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Patch Reefs


Patch Reefs are isolated outcroppings (patches) of coral that are in close proximity to each other but are physically separated by sand rings. They are typically found in shallow lagoons within a larger collective reef, or atoll. Patch reefs are found in waters with a depth of ten to twenty feet[1] [2] and are typically found in close proximity to land. Coral reef formation is restricted to a solid surface (such as rocky outcroppings and fossil coral ridges), and the patchy appearance is created as a result of the spaces between the solid surfaces[1]. As with all coral reefs, these reefs require sunlight, low turbidity, appropriate water temperature, and low nutrient levels.



Patch reefs are formed on rocky or fossilized coral outcroppings in ten to twenty feet of water.[1] Brain and star corals are typically the first inhabitants of patch reefs, and other hard and soft corals take residence there over time.[1] These corals grow because of the calcium carbonate skeleton that they secrete around themselves. As the corals grow, they grow upward and outward, and each polyp needs to move upward and outward as well. This occurs by laying down more calcium carbonate under themselves.[2]

Morphology and Ecology

Patch reefs have various shapes and sizes due to the variation in species of coral that are present and the size of the hard surface on which they grow. As the reefs mature, more species of coral will be present and increase the variability of the reef geometry. The sand rings that surround each patch are the result of the herbivorous fish that live in the patch reef as well as the invertebrates that feed on seagrass during the night. Surgeonfish are a good example of herbivores that consume macroalgae, while urchins are the main seagrass bed consumers. These fish and creatures eat the algae that grows on the coral as well as around the perimeter of the reef. They excrete what they do not use in nutrients as sand. [3]

Patch reefs are good at being nurseries for many reasons. Most reefs are good nurseries because they provide hiding places for young fish and have lots of available biomass for consumption and growth, but patch reefs are located in shallow water in an inner layer of a reef or atoll, shielding them from the large transient taxa[4] that can be found visiting the edges of reef systems. Because patch reefs are typically in lagoons, the water is calmer and it is easier for the initial phases and juveniles to move, hunt, and detect predators.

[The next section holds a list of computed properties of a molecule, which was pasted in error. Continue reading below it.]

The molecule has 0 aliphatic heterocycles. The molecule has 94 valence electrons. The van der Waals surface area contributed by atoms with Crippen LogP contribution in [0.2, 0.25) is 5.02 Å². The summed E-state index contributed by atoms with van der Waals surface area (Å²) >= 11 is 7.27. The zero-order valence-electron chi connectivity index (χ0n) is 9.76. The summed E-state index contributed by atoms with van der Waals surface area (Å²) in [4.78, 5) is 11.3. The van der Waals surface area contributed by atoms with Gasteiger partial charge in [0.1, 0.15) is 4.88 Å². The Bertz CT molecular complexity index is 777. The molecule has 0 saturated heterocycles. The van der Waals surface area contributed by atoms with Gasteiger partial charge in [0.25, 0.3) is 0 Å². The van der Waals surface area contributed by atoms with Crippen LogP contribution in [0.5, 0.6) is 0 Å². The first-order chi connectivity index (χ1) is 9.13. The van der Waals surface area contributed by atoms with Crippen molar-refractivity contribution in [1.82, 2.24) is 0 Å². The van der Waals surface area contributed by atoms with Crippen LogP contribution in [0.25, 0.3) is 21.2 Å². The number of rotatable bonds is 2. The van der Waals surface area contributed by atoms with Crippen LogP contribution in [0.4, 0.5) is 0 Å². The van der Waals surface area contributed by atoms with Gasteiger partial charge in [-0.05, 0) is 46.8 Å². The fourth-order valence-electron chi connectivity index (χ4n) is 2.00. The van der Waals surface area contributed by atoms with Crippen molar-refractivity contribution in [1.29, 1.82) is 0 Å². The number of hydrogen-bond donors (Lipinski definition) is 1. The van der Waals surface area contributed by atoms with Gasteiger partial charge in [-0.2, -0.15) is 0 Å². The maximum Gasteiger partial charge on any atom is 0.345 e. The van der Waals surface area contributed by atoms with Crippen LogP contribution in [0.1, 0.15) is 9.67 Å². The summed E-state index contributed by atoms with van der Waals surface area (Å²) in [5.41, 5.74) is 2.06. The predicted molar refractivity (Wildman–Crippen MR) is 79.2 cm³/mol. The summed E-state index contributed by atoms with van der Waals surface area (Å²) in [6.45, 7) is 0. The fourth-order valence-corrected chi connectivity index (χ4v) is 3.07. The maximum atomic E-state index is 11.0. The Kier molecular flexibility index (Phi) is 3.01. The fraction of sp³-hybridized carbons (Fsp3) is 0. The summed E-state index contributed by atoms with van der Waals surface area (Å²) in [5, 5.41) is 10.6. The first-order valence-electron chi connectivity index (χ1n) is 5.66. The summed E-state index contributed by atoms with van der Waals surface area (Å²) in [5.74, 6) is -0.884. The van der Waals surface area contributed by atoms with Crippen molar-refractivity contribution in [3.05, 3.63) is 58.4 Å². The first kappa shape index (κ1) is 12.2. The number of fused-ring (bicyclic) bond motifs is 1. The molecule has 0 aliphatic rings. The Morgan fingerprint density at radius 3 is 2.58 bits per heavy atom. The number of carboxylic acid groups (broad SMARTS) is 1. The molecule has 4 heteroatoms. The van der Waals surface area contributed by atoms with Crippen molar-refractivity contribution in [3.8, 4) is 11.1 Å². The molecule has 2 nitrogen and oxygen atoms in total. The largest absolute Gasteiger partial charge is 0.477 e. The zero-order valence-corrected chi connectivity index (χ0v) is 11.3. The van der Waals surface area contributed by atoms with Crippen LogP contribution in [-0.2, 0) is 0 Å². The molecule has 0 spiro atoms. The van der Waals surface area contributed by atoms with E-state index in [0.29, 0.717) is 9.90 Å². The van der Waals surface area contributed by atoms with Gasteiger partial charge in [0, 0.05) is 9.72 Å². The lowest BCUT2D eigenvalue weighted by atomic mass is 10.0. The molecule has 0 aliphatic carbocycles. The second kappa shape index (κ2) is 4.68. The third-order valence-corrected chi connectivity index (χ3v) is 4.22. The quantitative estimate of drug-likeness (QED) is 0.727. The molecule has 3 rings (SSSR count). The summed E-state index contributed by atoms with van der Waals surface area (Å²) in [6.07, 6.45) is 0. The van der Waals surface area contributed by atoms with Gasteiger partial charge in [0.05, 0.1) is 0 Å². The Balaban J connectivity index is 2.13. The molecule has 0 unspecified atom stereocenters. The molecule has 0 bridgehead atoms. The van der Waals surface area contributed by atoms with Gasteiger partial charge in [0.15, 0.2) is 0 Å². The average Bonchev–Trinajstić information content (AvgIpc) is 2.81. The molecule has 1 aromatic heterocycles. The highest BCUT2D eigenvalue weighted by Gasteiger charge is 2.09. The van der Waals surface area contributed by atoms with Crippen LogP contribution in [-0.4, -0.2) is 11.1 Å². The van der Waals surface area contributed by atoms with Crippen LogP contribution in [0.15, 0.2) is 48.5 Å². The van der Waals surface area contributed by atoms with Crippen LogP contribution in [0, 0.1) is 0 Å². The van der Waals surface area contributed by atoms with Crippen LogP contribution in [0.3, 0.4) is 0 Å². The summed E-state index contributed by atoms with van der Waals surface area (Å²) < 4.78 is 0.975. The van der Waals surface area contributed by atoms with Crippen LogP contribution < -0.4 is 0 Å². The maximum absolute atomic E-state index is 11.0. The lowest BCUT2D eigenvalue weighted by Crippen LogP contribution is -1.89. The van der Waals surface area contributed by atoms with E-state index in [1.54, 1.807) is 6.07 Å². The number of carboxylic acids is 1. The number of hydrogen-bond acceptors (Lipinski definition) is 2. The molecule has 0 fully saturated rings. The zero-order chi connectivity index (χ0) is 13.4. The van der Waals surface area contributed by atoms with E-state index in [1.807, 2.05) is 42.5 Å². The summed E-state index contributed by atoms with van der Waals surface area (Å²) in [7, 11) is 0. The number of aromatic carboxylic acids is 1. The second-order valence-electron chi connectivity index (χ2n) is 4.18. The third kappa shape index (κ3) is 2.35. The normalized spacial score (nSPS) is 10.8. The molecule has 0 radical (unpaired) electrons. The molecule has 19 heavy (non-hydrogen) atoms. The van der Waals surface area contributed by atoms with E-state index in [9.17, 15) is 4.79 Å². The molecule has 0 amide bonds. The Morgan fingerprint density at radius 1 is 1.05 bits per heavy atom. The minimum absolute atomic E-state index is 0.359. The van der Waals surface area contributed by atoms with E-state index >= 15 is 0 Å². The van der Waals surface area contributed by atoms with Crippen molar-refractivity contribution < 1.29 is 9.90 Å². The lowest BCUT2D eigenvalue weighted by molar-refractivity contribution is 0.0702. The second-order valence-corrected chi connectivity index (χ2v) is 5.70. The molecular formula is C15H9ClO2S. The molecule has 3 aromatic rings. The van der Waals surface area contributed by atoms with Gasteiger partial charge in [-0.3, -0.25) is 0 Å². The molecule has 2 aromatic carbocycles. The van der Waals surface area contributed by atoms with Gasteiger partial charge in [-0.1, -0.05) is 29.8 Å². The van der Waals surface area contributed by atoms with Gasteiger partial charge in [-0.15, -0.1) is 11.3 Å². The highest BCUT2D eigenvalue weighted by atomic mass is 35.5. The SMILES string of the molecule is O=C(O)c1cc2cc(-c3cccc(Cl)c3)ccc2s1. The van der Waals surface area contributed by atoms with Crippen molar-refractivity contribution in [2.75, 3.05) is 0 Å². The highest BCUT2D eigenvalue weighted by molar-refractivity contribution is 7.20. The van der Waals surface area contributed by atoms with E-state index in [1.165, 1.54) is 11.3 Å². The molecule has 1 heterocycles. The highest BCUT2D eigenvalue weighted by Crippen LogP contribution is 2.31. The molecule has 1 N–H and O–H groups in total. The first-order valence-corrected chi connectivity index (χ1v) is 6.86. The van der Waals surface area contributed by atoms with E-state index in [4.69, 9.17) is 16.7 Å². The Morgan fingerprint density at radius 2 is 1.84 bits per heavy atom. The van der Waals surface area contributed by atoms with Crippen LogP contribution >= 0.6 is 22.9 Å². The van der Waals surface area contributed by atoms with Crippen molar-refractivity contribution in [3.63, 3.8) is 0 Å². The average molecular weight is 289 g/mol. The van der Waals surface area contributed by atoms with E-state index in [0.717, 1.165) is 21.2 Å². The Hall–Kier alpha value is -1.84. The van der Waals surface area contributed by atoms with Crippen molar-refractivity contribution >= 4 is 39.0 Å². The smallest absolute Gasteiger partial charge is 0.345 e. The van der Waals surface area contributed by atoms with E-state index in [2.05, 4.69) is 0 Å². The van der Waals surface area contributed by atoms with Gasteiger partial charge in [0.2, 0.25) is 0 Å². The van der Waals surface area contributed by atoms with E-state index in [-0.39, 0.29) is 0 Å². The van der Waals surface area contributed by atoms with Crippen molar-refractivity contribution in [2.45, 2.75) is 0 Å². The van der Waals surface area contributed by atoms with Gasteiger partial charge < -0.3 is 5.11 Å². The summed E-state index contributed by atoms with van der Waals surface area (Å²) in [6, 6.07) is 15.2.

The patch reefs in St. John are located out in the center of the bays. Many fish are present at these reefs. Ballyhoo, needlefish, barracuda, jacks, and snapper are found in the upper water column. Wrasse and sergeant major can be found in the water column closer to the reef. Surgenfish, doctorfish, blue tang, parrotfish, angelfish, damselfish (longfin damselfish, beaugregory, bicolor damselfish, dusky damselfish), triggerfish, cowfish, grunts, trunkfish, trumpetfish, and goatfish are found close to brain coral and throughout the branching coral. Porcupinefish, night sergeant, squirrelfish, and blackbar soldierfish can be found in between rocks,under rock shelves, and in small caves. Blennies, gobies, and lizardfish are found sitting on the sand around the patch reefs. Chubs can be seen occasionally as they are moving through.


Usually, patch reefs occur within the lagoon behind the barrier or atoll rim[5] and are found in 10-20 feet of water[1]. These locations are quite common in the Caribbean islands and the Bahamas, as well as Bermuda, and the Pacific Islands. Because patch reefs are typically a part of larger reef systems, they are not recorded as individual reefs. This makes presenting the location of these reefs difficult.


  1. 1.0 1.1 1.2 1.3 1.4 R. L. Lippson and A. J. Lippson. Life Along the Inner Coast : a Naturalist’s Guide to the Sounds, Inlets, Rivers, and Intracoastal Waterway from Norfolk to Key West. The University of North Carolina Press. 2009. 387-400. Print.
  2. 2.0 2.1 Patch Reef. Florida Museum of Natural History. 24 Feb 2015.
  3. McGinley, Mark. The Encyclopedia of Earth, "Coral reef fish feeding behavior in the Caribbean." Last modified 2014. Accessed April 14, 2015.
  4. Schroeder, Robert E and Parrish, James D. Ecological characteristics of coral patch reefs at Midway Atoll, Northwestern Hawaiian Islands. Atoll Research Bulletin. Washington D.C.: Smithsonian Press. 2006.
  5. Jack Morelock. Reef Types. 2005. 24 Feb 2015.
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